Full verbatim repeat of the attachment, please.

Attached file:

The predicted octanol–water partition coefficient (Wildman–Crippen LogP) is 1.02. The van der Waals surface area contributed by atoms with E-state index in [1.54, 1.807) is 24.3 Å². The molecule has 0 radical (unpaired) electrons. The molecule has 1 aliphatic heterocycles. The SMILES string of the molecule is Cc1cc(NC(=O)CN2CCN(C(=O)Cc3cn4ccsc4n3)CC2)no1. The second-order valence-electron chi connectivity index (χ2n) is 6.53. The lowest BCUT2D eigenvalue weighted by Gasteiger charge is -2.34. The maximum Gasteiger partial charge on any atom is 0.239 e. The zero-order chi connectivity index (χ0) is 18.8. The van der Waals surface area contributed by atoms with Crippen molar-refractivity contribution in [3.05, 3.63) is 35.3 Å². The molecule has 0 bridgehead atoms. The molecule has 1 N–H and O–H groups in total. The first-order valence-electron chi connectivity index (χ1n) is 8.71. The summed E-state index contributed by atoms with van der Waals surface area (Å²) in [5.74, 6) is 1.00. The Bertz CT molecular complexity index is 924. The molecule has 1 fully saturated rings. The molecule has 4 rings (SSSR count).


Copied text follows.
The predicted octanol–water partition coefficient (Wildman–Crippen LogP) is 1.02. The van der Waals surface area contributed by atoms with E-state index in [1.54, 1.807) is 24.3 Å². The molecule has 0 radical (unpaired) electrons. The molecule has 1 aliphatic heterocycles. The SMILES string of the molecule is Cc1cc(NC(=O)CN2CCN(C(=O)Cc3cn4ccsc4n3)CC2)no1. The second-order valence-electron chi connectivity index (χ2n) is 6.53. The lowest BCUT2D eigenvalue weighted by Gasteiger charge is -2.34. The maximum Gasteiger partial charge on any atom is 0.239 e. The zero-order chi connectivity index (χ0) is 18.8. The van der Waals surface area contributed by atoms with Crippen molar-refractivity contribution in [3.05, 3.63) is 35.3 Å². The molecule has 0 bridgehead atoms. The molecule has 1 N–H and O–H groups in total. The first-order valence-electron chi connectivity index (χ1n) is 8.71. The summed E-state index contributed by atoms with van der Waals surface area (Å²) in [5.74, 6) is 1.00. The Bertz CT molecular complexity index is 924. The molecule has 1 fully saturated rings. The molecule has 4 rings (SSSR count).